I've recently seen a 58-year-old female patient with SLE and fibromyalgia who came in complaining of having had a reaction to the influenza vaccine 20 years ago. Her reaction began approximately 24 hours after administration and consisted of mostly gastrointestinal upset, and at 48 hours she noted a very significant worsening of her symptoms. She is not clear on whether or not she had fever, arthralgias, or myalgias and she denies having had respiratory symptoms. She went to the ER where blood testing revealed a "tremendously" elevated eosinophil count but no other information is available regarding other blood work done that day. She was not admitted but was evaluated by GI who reportedly ruled out a parasitic infection and no cause was found. She remained "very" sick for 3 weeks before her symptoms abated. She has never had another episode of eosinophilia or another similar GI episode. She denies having traveled anywhere prior to the occurrence of this episode and no one around her (as much as she can remember) had similar symptoms.

I am unsure as to how to proceed as this was a possible "delayed" reaction to what was probably a live attenuated virus vaccine that is no longer available. I surely cannot rule out the fact that an unrelated medical problem occurred and there are no records available for me to review. She and her other physicians would like her to receive a flu shot as she is maintained on Cellcept, and really, just because she should. Please advise. Thank you.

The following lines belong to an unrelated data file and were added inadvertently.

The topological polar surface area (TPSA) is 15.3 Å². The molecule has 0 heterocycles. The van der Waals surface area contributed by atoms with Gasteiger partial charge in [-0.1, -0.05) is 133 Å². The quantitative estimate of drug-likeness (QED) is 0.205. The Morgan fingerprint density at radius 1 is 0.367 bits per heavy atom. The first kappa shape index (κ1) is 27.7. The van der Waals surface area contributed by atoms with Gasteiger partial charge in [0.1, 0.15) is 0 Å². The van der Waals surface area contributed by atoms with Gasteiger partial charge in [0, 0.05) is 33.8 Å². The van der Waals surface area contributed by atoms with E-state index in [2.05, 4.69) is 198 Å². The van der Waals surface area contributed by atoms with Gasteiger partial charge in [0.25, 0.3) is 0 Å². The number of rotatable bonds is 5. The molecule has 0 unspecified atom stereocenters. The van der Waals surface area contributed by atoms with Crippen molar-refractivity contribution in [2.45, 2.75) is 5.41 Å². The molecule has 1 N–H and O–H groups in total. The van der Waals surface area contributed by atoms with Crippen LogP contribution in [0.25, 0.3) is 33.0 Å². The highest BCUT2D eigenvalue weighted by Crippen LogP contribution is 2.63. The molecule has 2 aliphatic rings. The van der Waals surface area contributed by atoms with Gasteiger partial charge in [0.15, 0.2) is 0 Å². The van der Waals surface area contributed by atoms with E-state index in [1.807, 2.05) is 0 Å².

Thank you for your inquiry.

Unfortunately, there is no either in vivo or in vitro mechanism by which you can assess whether or not your patient can take influenza vaccine other than an actual challenge. Therefore, the decision becomes one of risk/benefit analysis, and there is no definitive answer.

In my opinion, the reaction you described would be very unusual after the administration of influenza vaccine, and I believe it is more plausible that there was another cause. Since influenza vaccine is desirable in her case, again, in my opinion, the benefit of a challenge outweighs the potential risk. However, I would do a graded challenge, and suggest the following format:

Administer 0.01 cc of the vaccine, and observe for 24 hours. If there is no reaction, administer 0.1 cc of the vaccine and observe for another 24 hours. Again, if there is no reaction, administer 0.2 cc, and observe for another 48 hours. If there is no reaction after the 0.2 cc dose, give the remainder of the therapeutic dose (0.3 cc).

Thank you again for your inquiry and we hope this response is helpful to you.

Phil Lieberman, M.D.

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